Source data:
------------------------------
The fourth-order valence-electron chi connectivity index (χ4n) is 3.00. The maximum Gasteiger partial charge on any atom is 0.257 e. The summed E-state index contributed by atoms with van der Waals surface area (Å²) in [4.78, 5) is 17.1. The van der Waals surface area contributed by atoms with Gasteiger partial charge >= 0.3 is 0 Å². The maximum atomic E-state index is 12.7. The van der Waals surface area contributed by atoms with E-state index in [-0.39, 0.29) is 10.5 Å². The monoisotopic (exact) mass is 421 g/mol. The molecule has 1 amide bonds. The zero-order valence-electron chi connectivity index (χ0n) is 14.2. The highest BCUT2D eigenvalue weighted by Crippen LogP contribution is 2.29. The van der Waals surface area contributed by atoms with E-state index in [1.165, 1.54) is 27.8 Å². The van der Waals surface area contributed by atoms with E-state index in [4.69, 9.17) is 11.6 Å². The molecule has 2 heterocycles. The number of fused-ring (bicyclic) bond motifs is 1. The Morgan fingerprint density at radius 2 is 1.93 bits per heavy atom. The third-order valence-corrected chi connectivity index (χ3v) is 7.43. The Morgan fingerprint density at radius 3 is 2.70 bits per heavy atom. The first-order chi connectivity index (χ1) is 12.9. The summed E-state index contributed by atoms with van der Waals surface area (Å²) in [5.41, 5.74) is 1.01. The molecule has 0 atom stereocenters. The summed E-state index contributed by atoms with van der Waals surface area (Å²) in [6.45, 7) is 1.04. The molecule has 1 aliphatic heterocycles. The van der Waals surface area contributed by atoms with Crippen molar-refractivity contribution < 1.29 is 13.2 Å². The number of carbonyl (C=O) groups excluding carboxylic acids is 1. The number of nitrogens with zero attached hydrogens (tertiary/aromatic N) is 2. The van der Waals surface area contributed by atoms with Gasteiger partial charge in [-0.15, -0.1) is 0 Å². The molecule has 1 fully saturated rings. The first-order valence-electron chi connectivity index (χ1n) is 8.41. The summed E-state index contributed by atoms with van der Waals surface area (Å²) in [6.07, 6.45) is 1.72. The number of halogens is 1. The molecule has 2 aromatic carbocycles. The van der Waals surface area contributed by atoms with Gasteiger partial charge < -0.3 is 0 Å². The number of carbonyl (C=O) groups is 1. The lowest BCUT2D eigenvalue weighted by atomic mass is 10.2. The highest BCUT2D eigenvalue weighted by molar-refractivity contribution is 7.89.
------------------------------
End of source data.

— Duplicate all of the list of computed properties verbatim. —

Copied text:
The fourth-order valence-electron chi connectivity index (χ4n) is 3.00. The maximum Gasteiger partial charge on any atom is 0.257 e. The summed E-state index contributed by atoms with van der Waals surface area (Å²) in [4.78, 5) is 17.1. The van der Waals surface area contributed by atoms with Gasteiger partial charge >= 0.3 is 0 Å². The maximum atomic E-state index is 12.7. The van der Waals surface area contributed by atoms with E-state index in [-0.39, 0.29) is 10.5 Å². The monoisotopic (exact) mass is 421 g/mol. The molecule has 1 amide bonds. The zero-order valence-electron chi connectivity index (χ0n) is 14.2. The highest BCUT2D eigenvalue weighted by Crippen LogP contribution is 2.29. The van der Waals surface area contributed by atoms with E-state index in [1.165, 1.54) is 27.8 Å². The van der Waals surface area contributed by atoms with E-state index in [4.69, 9.17) is 11.6 Å². The molecule has 2 heterocycles. The number of fused-ring (bicyclic) bond motifs is 1. The Morgan fingerprint density at radius 2 is 1.93 bits per heavy atom. The third-order valence-corrected chi connectivity index (χ3v) is 7.43. The Morgan fingerprint density at radius 3 is 2.70 bits per heavy atom. The first-order chi connectivity index (χ1) is 12.9. The summed E-state index contributed by atoms with van der Waals surface area (Å²) in [5.41, 5.74) is 1.01. The molecule has 0 atom stereocenters. The summed E-state index contributed by atoms with van der Waals surface area (Å²) in [6.45, 7) is 1.04. The molecule has 1 aliphatic heterocycles. The van der Waals surface area contributed by atoms with Crippen molar-refractivity contribution < 1.29 is 13.2 Å². The number of carbonyl (C=O) groups excluding carboxylic acids is 1. The number of nitrogens with zero attached hydrogens (tertiary/aromatic N) is 2. The van der Waals surface area contributed by atoms with Gasteiger partial charge in [-0.15, -0.1) is 0 Å². The molecule has 1 fully saturated rings. The first-order valence-electron chi connectivity index (χ1n) is 8.41. The summed E-state index contributed by atoms with van der Waals surface area (Å²) in [6.07, 6.45) is 1.72. The number of halogens is 1. The molecule has 2 aromatic carbocycles. The van der Waals surface area contributed by atoms with Gasteiger partial charge < -0.3 is 0 Å². The number of carbonyl (C=O) groups is 1. The lowest BCUT2D eigenvalue weighted by atomic mass is 10.2. The highest BCUT2D eigenvalue weighted by molar-refractivity contribution is 7.89.